The main problems stem from the fact that the band decided to abandon the "slam tons of ideas into a short time period" approach for a "let's make the songs based on these ideas long" approach. Yup, the number of tracks has been cut to six, and four of them last over seven minutes; this is hardly a bad thing in and of itself, but in terms of keeping my interest throughout, the songs don't measure up to the lengthier excursions of, say, Yes. There are simply far too many moments on this album where the arrangements, while just as impressive technically as before, lull my head into a stupor and force me to fight the urge to nod off. It also hurts that the vocal parts aren't that good even by Gentle Giant standards - except for the lovely (and perfectly appropriate) delivery that Derek gives in "Inmate's Lullaby," it seems like the band (Derek especially) just included the sung parts for the sake of including them, without bothering to put any conviction behind them (which is a shame since, as mentioned earlier, the lyrics are just fine).

Still, every track on here has decent enough 'raw materials.' They may not be put to the best use, often interrupted with quieter parts that add little to my listening enjoyment, but I would be lying if I said that, when looking at the track listing, any of the songs make me gag and lament my precious lost seconds of life. I'm not big on "Way of Life," which has a cool dancable (ha) foundation but little else (that is, little else that I like - there's a lot going on in the track, it's just that not much of it makes me care), but I gotta admit it's funny to hear such a thing on a prog album (especially when I know that the band saw it as complex prog and not as proto-disco). Aside from the pretty (but underdeveloped) "A Reunion," though, everything has at least a few solid chunks of quality. "The Runaway" starts the album on an extremely high note, with a rhythmic groove formed out of samples of glass breaking (not making this up), then turns into what could be an excellent intense piece (with great tight work from everybody) with a fine vocal melody, but is instead dragged down by the total lack of effort from the vocals and extreme excess in the mid-song jam. Cut this to five minutes from seven, and I'd be a happy man - as is, I'm just a mildly content man.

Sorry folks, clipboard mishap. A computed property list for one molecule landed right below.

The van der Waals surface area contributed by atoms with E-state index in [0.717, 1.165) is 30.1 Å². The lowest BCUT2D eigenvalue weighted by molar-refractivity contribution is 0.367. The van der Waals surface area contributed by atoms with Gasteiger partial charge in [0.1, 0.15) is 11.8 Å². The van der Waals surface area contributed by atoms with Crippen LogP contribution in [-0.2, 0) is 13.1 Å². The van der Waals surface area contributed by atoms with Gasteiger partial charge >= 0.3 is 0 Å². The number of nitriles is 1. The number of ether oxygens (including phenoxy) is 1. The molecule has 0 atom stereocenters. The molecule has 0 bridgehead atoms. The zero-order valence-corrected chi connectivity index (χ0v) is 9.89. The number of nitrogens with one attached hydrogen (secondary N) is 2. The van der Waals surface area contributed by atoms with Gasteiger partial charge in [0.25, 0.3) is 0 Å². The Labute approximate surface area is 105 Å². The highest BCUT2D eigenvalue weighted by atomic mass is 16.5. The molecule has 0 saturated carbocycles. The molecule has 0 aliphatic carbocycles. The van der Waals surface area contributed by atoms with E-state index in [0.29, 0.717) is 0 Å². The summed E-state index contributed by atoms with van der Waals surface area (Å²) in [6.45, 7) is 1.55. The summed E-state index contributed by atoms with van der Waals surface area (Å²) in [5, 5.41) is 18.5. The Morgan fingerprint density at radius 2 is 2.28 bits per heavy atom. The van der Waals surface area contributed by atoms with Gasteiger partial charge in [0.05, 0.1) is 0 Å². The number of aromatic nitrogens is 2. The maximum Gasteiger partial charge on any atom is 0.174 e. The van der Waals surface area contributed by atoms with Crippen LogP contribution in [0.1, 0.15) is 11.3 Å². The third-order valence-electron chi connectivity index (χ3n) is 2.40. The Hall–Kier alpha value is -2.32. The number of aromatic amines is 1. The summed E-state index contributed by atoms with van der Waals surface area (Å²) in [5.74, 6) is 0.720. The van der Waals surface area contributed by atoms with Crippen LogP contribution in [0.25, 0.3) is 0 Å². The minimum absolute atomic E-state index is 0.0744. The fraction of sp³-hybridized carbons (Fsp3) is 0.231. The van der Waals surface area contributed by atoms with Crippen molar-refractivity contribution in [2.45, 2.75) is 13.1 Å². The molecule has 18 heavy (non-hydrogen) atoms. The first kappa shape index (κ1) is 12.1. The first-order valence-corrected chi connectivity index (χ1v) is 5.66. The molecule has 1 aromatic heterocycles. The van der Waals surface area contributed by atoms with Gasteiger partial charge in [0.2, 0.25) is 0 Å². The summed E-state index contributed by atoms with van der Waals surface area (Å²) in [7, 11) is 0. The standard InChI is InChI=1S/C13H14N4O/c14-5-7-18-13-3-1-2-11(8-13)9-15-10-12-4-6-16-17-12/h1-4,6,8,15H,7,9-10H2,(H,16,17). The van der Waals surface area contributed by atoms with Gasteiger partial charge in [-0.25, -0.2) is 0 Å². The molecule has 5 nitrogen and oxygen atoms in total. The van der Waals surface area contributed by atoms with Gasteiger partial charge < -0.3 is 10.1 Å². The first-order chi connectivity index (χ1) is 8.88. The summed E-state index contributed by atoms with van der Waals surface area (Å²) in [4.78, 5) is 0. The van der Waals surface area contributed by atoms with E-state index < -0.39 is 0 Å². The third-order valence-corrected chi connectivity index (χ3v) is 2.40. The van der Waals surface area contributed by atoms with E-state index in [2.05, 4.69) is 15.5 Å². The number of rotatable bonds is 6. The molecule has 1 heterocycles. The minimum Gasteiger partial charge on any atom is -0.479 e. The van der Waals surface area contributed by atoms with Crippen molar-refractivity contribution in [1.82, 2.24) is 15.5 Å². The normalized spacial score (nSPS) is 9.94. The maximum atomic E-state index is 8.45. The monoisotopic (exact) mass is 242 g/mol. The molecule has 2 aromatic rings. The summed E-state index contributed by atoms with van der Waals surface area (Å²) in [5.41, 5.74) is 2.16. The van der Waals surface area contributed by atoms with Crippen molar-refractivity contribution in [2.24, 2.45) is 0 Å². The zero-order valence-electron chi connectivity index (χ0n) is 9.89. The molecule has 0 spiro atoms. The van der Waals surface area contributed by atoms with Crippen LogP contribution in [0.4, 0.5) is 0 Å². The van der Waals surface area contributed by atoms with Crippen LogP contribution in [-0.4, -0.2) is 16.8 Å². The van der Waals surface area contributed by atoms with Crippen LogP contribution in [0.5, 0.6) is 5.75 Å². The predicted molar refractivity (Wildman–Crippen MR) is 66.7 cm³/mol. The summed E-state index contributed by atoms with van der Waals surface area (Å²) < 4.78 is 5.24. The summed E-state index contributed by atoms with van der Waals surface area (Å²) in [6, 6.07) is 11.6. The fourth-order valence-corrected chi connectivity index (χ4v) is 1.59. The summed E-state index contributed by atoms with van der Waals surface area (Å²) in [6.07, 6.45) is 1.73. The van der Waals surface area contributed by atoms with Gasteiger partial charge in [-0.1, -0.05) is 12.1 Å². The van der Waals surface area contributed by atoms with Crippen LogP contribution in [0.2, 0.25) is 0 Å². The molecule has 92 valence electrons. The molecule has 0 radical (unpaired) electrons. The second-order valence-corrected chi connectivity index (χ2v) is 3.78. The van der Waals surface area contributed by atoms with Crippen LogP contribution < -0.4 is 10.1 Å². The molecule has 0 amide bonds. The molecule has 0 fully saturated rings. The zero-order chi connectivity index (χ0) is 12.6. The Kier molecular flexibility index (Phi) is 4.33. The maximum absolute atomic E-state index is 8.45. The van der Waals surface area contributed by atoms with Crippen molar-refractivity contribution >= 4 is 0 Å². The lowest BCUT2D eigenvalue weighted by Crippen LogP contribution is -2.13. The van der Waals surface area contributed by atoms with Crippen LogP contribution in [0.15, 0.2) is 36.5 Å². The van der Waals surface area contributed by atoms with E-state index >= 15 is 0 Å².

The tracks bookending the second side are also quite good, though each has passages that I definitely think should have been left on the cutting-room floor. "Experience" starts off much like something from Octopus (both in style and quality), then eventually enters a fine groove (with a great guitar and bass line), but also meanders into generic (and in this case boring) medievalism too many times for my liking. Still, what a great groove, even if Derek's voice adds little. As for the title track, it more or less bypassed me the first eight times I listened to the album, but I think that was just a function of me being tired. A lot of it seems somewhat like Gentle-Giant-By-Numbers to me (though that's not necessarily a bad thing), but it gets great in the second half, where we suddenly get this killer hard rock groove that has bits of steel guitar here and there that closes out the album.

For all of the ambiguous praise that I can give most of the album, though, there is actually one track that I can't whine about. "An Inmate's Lullaby" is a perfect look inside the mind of somebody locked away in a mental institution, with odd processed Derek vocals, the best use of vibes you'll ever hear, and just such a bizarrely pleasant atmosphere that I can't help but love it. I actually almost get the feeling that Peter Gabriel, when putting together Birdy ten years later, took a listen or two to this track (if he didn't, and I'm guessing he didn't, the resemblance is freaky) - substitute the vibes for marimbas, lay on a grumbling static synth pattern and muffle the singing, and you wouldn't be that far from that mid-80's soundtrack.

So basically, it's a good album (and just short of a **** rating from me). Unfortunately, it's a noticable slip from the band's previous accomplishments - the complexity of melodies and arrangements is just as high as ever, but the ability to make the casual listener care about it is on the decline (though not gone by any means). If you're a hardcore prog fan, you might adore it, though.